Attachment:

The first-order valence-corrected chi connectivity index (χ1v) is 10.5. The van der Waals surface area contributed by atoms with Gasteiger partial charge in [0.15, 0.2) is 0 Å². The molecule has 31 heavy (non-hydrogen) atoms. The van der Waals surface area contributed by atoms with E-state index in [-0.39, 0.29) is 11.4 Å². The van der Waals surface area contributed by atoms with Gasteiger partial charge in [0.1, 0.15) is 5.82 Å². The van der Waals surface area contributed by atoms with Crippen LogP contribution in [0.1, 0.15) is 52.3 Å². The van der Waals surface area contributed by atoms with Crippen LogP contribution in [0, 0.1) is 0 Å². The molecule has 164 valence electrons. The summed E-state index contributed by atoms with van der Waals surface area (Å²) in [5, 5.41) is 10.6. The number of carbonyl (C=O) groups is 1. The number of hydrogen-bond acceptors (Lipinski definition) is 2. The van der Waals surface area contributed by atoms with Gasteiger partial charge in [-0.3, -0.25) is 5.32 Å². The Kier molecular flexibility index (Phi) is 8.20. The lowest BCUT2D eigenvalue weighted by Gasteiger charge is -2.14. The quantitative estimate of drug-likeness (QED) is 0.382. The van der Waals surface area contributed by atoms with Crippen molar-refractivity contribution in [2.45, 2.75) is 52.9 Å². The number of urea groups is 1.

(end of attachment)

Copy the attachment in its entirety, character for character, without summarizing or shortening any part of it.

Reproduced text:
The first-order valence-corrected chi connectivity index (χ1v) is 10.5. The van der Waals surface area contributed by atoms with Gasteiger partial charge in [0.15, 0.2) is 0 Å². The molecule has 31 heavy (non-hydrogen) atoms. The van der Waals surface area contributed by atoms with E-state index in [-0.39, 0.29) is 11.4 Å². The van der Waals surface area contributed by atoms with Gasteiger partial charge in [0.1, 0.15) is 5.82 Å². The van der Waals surface area contributed by atoms with Crippen LogP contribution in [0.1, 0.15) is 52.3 Å². The van der Waals surface area contributed by atoms with Crippen LogP contribution in [0, 0.1) is 0 Å². The molecule has 164 valence electrons. The summed E-state index contributed by atoms with van der Waals surface area (Å²) in [5, 5.41) is 10.6. The number of carbonyl (C=O) groups is 1. The number of hydrogen-bond acceptors (Lipinski definition) is 2. The van der Waals surface area contributed by atoms with Gasteiger partial charge in [-0.3, -0.25) is 5.32 Å². The Kier molecular flexibility index (Phi) is 8.20. The lowest BCUT2D eigenvalue weighted by Gasteiger charge is -2.14. The quantitative estimate of drug-likeness (QED) is 0.382. The van der Waals surface area contributed by atoms with Crippen molar-refractivity contribution in [2.45, 2.75) is 52.9 Å². The number of urea groups is 1.